I’m also very excited about another interview I have coming up in July. I will be interviewed by Wendy McCance on her blog Searching For the Happiness. I’ve also included a link to her blog on this website. I recently learned about Wendy’s blog through her posts on LinkedIn’s Women’s Memoirs group. She has a great blog, and also offers her own unique experiences that she shares with others. My interview will be posted on her blog on Friday, July 13th. Please check out her website at I feel that the more I am able to share my experiences with others, the more I can encourage other people and offer a greater understanding of schizophrenia, schizoaffective disorder, and what it’s like for people who suffer from these types of illnesses. There is hope!


The Value of an Education

On Saturday, John and I made homemade vanilla ice cream and chocolate sauce for our niece’s graduation party. She earned her bachelor’s degree and is currently working on her teaching credential. Graduating from college is no easy feat. I graduated from UC Santa Cruz in 1992, but it wasn’t all smooth sailing. Twice I almost dropped out, but in the end, I finished and I’m very grateful that I did. I’ve always considered my education one of my greatest accomplishments in my life, although I haven’t always felt this way. Sometimes I take my education for granted. Often, I think that my education hasn’t amounted to much because I wasn’t ever able to make a career out of what I studied in college and graduate school.

At UC Santa Cruz I majored in Environmental Studies with an emphasis on Policy & Planning. In graduate school, I focused on Urban & Environmental Policy, but specifically narrowed it down to international environmental policy. I loved this field, and I moved to Washington, DC after I graduated to find work in this area. I had a few internships, but never found a permanent job in this field. I was always disappointed in myself because of this. I thought I didn’t try hard enough, or chant enough, or didn’t communicate well enough, or write well enough. I thought there was too much competition in my field, and that I didn’t have the right skills. Whatever the reason, I spent 3 years looking for a job that I never found, and ultimately came back to California to teach.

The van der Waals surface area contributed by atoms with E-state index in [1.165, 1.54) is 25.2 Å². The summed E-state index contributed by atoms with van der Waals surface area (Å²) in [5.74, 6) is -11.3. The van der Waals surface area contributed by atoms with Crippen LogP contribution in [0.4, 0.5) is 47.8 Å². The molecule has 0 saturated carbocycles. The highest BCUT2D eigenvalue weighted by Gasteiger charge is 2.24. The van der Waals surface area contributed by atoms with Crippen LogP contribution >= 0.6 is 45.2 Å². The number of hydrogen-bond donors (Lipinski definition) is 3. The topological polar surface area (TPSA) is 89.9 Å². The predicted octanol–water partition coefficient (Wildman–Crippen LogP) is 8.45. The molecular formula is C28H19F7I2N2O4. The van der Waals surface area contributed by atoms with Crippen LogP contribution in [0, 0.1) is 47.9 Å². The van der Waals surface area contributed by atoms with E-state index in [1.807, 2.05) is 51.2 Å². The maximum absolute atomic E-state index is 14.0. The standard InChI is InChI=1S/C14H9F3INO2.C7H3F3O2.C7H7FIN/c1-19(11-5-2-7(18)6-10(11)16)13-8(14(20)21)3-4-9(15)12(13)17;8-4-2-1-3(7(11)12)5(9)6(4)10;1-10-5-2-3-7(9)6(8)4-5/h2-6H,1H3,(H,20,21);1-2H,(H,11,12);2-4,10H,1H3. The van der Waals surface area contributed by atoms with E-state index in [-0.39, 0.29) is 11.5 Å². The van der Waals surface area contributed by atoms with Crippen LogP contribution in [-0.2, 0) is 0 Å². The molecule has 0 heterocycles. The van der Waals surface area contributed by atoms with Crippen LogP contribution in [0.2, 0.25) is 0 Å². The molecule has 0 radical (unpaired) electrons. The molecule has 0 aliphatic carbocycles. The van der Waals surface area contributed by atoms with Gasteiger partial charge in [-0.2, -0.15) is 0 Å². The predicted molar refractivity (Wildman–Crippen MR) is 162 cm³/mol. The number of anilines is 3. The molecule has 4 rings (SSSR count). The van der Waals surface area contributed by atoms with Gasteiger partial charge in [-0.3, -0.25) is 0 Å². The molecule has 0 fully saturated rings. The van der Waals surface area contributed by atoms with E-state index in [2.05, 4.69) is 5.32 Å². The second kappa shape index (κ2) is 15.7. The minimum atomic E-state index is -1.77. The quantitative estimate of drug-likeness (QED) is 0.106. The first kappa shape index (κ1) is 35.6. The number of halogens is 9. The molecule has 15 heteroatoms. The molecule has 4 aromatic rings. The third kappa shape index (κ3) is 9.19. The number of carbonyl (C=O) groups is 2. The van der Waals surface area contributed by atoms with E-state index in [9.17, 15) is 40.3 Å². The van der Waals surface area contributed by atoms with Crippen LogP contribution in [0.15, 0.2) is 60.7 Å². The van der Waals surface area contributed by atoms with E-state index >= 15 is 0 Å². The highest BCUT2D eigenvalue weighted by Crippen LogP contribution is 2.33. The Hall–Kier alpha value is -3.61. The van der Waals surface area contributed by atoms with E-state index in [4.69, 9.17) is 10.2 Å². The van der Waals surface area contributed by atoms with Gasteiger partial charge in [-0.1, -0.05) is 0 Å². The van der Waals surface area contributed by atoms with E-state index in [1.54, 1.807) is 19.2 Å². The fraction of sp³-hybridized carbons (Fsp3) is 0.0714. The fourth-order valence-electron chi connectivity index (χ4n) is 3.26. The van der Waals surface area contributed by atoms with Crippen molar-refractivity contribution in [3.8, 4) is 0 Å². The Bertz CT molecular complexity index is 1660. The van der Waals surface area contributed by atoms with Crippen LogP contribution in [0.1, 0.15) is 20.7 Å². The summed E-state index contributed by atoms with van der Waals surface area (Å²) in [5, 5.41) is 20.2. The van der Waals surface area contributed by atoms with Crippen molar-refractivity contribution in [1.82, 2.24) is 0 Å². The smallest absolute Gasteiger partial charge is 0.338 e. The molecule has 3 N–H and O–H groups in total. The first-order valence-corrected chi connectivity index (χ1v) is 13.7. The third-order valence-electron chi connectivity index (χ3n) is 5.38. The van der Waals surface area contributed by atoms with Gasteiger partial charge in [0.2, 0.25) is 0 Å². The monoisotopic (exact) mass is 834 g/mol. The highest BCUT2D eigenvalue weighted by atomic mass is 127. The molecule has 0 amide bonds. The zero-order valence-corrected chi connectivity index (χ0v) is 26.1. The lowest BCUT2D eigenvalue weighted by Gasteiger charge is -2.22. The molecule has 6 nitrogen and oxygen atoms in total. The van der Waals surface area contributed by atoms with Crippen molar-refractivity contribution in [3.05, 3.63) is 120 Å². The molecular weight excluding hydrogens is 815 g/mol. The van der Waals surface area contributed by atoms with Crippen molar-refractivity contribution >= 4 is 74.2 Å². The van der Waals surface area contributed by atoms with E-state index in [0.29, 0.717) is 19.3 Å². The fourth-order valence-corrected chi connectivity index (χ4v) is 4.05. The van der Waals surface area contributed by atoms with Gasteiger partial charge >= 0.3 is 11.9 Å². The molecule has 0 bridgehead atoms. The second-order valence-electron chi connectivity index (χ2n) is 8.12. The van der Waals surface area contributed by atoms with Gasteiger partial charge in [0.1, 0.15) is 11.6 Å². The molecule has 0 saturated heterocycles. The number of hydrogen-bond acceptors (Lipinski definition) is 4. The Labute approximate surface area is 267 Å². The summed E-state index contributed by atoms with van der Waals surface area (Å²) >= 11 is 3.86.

At this point, I am rediscovering the value of my education. I learned so much about issues that seem even more relevant today than they were when I was studying them. I continue to write about environmental issues as a freelance writer. What is most important to me is my happy marriage, my Buddhist practice, and finishing my memoir. I work on my memoir every day because this is also the story of my life. I’ve been reflecting on many different parts of my life recently: my childhood, my high school years, my friend who lives in Hawaii, college life, my marriage to John, in addition to the struggles I’ve had since my diagnosis. I realize that my illness and the things that have happened over the past 10 years does not encompass my entire life. There is so much more to me than that. I will bring this out in my memoir as I continue to write.

Thanks for reading!    Jen

Social Anxiety and Fear of the Voices

John and I had a nice weekend. We drove to Los Angeles to visit his brother for 5 days. Mostly we relaxed and visited. We also celebrated his brother’s 50th birthday too! I did very well over the weekend. I was proud of myself. We had a small dinner party on Sunday for George’s 50th birthday, and I actually spent quite a bit of time talking to the other guests! I didn’t withdraw and sit silently in a corner, or retreat to my room. It was fun! John said he was proud of me too, in terms of working on my social skills.

I told my new therapist about our trip at my appointment on Wednesday. We talked about a variety of issues, and discussed different ways that I can be more active and more social with other people. I told her that I had taken Savannah to the dog park before and talked with a few people there. I also told my therapist that Savannah is more sociable than I am! She thought that was funny. Savannah is a very friendly puppy!

We also talked a little about when the voices started threatening me and my family. At first they only threatened me. Once, they told me they had put a bomb under my car. We were at our old apartment complex at the time, and I looked out the window into the parking lot but didn’t see anyone. I only heard silence. Eventually they stopped threatening me and started threatening my dad, my brothers, my niece (whom they called my “cousin”), and lastly John. She asked me if I still felt threatened and afraid and I said that I am no longer afraid of the voices, and of the things that they’ve said in the past. I’ve moved beyond that, and I continue moving forward in my life, not backward.